Wrong schedules, some tougher policies can't dim excitement of first day of school

All in all, a smooth start

August 30, 2006|By John-John Williams IV | John-John Williams IV,Sun reporter

Ashley Taylor was not looking forward to the spiel that Reservoir High School Principal Adrianne Kaufman had for sophomores this week. Taylor had heard it all before - after all, she's a junior this year.

But a scheduling mix-up put Ashley in a sophomore advisory class temporarily, which resulted in Ashley having to attend a sophomore pep-rally on the opening day of school.

"I'm mad," Ashley said. "They should do something better with the schedule."

In Howard County, 48,360 students returned to 71 schools this week, including the newly opened Dayton Oaks Elementary, a $21.5 million, 678-student facility. And even if there were a few wrinkles - like those at Reservoir - it was all part of the typical first-week-of-school mix of nerves, frustration and excitement.

Kaufman said she and her staff worked tirelessly to make sure that problems were corrected, but conceded that initial bumps are inevitable.

"Regardless of the year, we always have challenges we face in that first week," said Kaufman. "We really didn't face challenges that were any different from the past."

Monday's opening day included visits to seven schools by Superintendent Sydney L. Cousin, who greeted students returning to higher lunch prices; a strengthened anti-bullying policy; and a new wellness policy that eliminates the sale of high-fat, high-sugar snacks and sodas during the school day.

Cousin's first stop was an hourlong visit to Howard High School, site of a major renovation that included a new cafeteria.

"I'm always excited," said Cousin. "I always tell people `Happy New Year' because it is a celebration of a new year. ... I want to keep the enthusiasm up the rest of the year."

Cousin was joined by Lt. Gov. Michael S. Steele at Elkridge Elementary School, where the two visited several classrooms and met with parents.

Katie Danieli practically dragged her mother into Elkridge Elementary on Monday morning.

"Mom, I want to go!" Katie, 5, yelled as her tight, red ringlets bounced with each step.

Donna Danieli was almost on the verge of tears on her daughter's first day of kindergarten.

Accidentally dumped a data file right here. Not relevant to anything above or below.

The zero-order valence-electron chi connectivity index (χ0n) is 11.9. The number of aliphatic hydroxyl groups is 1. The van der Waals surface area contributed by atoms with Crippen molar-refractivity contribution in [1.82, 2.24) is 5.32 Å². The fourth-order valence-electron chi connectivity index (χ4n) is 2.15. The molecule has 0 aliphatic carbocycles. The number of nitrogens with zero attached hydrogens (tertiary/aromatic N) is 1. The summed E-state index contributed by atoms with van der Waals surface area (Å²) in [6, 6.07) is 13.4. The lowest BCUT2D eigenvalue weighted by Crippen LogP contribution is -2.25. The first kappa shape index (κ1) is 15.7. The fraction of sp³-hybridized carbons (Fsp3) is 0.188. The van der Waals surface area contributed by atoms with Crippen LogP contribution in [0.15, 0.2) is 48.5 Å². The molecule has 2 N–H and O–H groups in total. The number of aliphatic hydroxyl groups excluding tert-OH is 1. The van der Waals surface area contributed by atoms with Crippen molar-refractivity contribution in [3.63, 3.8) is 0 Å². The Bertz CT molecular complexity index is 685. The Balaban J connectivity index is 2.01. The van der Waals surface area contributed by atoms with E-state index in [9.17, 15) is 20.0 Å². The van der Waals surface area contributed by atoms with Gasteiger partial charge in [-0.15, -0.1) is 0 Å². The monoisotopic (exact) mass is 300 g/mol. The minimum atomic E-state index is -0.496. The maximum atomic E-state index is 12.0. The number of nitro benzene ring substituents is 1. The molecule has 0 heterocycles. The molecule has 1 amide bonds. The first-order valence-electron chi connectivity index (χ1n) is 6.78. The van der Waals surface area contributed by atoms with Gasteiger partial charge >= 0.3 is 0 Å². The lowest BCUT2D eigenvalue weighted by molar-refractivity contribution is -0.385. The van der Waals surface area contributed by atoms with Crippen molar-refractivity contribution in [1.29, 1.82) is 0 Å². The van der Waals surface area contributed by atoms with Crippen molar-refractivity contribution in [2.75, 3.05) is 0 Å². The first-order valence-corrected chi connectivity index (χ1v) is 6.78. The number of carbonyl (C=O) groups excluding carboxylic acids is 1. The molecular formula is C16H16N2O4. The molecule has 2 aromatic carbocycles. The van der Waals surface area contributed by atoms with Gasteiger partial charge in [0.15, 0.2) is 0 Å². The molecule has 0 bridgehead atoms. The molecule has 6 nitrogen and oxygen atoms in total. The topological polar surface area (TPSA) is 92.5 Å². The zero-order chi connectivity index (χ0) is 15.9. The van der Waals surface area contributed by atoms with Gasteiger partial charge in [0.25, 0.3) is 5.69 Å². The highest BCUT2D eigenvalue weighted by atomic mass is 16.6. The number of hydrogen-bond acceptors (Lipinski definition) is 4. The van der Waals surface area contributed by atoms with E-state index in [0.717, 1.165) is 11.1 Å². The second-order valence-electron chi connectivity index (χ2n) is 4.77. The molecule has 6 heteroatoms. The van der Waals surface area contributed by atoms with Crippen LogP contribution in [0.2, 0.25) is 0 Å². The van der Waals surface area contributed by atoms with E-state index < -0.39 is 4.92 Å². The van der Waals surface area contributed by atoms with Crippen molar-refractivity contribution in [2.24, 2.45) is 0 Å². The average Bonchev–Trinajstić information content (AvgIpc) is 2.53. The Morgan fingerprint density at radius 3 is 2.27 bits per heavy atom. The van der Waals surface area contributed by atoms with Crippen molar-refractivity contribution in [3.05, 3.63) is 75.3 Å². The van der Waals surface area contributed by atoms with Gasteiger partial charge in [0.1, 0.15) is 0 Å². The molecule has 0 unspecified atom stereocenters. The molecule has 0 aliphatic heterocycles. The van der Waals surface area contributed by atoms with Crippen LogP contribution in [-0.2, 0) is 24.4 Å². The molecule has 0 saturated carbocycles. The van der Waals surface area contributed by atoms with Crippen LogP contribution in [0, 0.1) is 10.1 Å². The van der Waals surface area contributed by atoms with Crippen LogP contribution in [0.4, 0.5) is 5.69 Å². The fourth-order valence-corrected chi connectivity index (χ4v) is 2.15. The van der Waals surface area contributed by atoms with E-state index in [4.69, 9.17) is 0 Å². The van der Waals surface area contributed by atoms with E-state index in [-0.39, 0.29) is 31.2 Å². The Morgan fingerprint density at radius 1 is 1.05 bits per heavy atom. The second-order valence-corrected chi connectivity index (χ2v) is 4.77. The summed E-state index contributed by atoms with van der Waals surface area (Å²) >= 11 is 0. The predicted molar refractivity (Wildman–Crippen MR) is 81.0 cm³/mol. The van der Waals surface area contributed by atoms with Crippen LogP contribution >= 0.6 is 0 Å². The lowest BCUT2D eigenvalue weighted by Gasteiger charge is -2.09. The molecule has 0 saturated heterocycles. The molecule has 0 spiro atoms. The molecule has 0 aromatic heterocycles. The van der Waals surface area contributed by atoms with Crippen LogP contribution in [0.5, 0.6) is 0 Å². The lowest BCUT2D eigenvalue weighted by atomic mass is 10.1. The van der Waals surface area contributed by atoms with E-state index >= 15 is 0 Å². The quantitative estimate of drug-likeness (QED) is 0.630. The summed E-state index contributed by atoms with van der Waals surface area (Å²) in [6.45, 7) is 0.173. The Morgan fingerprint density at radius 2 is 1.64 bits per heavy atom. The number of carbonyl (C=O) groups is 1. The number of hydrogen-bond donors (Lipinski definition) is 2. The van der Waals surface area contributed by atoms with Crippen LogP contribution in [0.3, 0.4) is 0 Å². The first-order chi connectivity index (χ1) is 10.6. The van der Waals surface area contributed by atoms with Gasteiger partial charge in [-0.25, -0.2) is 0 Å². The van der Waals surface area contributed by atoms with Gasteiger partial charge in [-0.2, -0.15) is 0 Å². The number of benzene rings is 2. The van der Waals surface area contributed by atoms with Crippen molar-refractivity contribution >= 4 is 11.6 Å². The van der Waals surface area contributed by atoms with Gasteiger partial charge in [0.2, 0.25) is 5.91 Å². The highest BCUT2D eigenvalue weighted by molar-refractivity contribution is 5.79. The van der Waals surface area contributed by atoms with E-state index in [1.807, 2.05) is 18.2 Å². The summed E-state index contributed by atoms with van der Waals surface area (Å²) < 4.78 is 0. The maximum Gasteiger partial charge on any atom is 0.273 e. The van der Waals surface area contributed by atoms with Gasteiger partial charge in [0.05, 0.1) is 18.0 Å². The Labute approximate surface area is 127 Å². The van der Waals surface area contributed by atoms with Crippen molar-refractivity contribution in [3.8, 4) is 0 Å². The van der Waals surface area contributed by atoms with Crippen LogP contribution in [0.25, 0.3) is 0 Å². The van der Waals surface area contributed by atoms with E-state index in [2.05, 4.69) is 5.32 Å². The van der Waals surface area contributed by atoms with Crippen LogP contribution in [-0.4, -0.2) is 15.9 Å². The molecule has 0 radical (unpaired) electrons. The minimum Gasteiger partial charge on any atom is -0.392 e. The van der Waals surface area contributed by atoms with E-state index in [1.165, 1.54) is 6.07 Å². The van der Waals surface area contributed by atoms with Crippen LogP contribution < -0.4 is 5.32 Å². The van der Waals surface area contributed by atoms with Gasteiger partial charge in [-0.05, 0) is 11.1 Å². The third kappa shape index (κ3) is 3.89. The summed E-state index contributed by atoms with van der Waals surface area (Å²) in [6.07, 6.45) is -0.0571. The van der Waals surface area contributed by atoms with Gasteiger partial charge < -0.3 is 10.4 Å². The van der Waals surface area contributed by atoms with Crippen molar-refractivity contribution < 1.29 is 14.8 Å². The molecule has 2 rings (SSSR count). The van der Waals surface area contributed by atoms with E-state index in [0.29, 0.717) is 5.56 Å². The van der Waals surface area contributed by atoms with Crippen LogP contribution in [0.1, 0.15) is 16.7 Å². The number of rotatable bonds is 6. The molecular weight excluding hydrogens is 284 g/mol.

"I'm sad," Danieli said. "She's my baby."

At this Katie exclaimed, "I'm not a baby, Mom!"

Danieli added: "She's ready. I'm not."

Dante and April Jeffries of Elkridge were overcome by a mix of excitement and sadness Monday as they waited with their two children, Alysia and Taye, to start the first day of school at Elkridge Elementary. Taye is a kindergartner; Alysia, a second-grader, was an old pro.

"I'm excited but a little bit nervous," admitted Dante Jeffries.

Alysia, 7, said she was looking forward to having her little brother start school.

"I get to play with him more," said Alysia as she clutched her pink Hello Kitty backpack. "I get to be a big sister."

That excitement wasn't limited to the youngest students. Sean Quinn, a 14-year-old freshman at Reservoir, said he was eager to start the new year in high school.

"It's much bigger and there are a lot of different kinds of people," said Sean, as he waited for the freshman pep rally to begin.

Sean's friend Robby Greer said he wasn't worried about starting his freshman year at Reservoir; both attended Hammond Middle School last year.

"I have an older brother here," Robby, 14, explained. "I probably won't get picked on. I'm just focused on being on the football team and getting playing time."

Things went pretty smoothly for Sean and Robby- freshmen at Reservoir received their schedules last week during orientation. But sophomores, juniors, and seniors had to wait until this week to receive their classes.

Though the delay was caused by what officials called human error, they said that problem could have been corrected in time for the start of classes if school employees had not been tied up with the Student Management System, or SMS, a problematic student-data program.

And even after the schedules were distributed late, some students complained that their classes were not correct.

Tony Antoniades, a 16-year-old junior at Reservoir, said he did not get a first-period class.

"I went to guidance and they just told me to pick a class," Tony said. "Our school isn't speedy."

Kaufman said school officials were busy ironing out such problems.

"Their conflicts are being resolved, and we were very pleased with the success of the day," Kaufman said yesterday.

On Monday, she said, "we had several visitors, and there wasn't a student in the hallway. Teachers were teaching, things ran as usual."


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